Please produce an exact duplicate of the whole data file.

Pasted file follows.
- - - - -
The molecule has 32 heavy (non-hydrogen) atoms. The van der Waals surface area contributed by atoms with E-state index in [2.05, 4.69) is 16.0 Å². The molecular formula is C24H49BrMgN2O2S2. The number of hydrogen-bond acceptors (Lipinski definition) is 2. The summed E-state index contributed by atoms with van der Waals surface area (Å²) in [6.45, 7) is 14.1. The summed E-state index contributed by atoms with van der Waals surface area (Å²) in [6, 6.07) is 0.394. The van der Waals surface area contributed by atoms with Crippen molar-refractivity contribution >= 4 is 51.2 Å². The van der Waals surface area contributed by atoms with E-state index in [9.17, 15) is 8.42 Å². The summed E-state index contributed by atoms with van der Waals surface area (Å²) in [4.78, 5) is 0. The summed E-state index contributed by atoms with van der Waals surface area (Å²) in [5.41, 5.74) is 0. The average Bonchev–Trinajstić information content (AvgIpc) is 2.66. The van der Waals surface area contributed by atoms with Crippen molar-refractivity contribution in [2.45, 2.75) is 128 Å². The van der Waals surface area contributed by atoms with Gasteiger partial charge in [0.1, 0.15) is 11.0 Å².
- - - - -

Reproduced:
The molecule has 32 heavy (non-hydrogen) atoms. The van der Waals surface area contributed by atoms with E-state index in [2.05, 4.69) is 16.0 Å². The molecular formula is C24H49BrMgN2O2S2. The number of hydrogen-bond acceptors (Lipinski definition) is 2. The summed E-state index contributed by atoms with van der Waals surface area (Å²) in [6.45, 7) is 14.1. The summed E-state index contributed by atoms with van der Waals surface area (Å²) in [6, 6.07) is 0.394. The van der Waals surface area contributed by atoms with Crippen molar-refractivity contribution >= 4 is 51.2 Å². The van der Waals surface area contributed by atoms with E-state index in [9.17, 15) is 8.42 Å². The summed E-state index contributed by atoms with van der Waals surface area (Å²) in [4.78, 5) is 0. The summed E-state index contributed by atoms with van der Waals surface area (Å²) in [5.41, 5.74) is 0. The average Bonchev–Trinajstić information content (AvgIpc) is 2.66. The van der Waals surface area contributed by atoms with Crippen molar-refractivity contribution in [2.45, 2.75) is 128 Å². The van der Waals surface area contributed by atoms with Gasteiger partial charge in [0.1, 0.15) is 11.0 Å².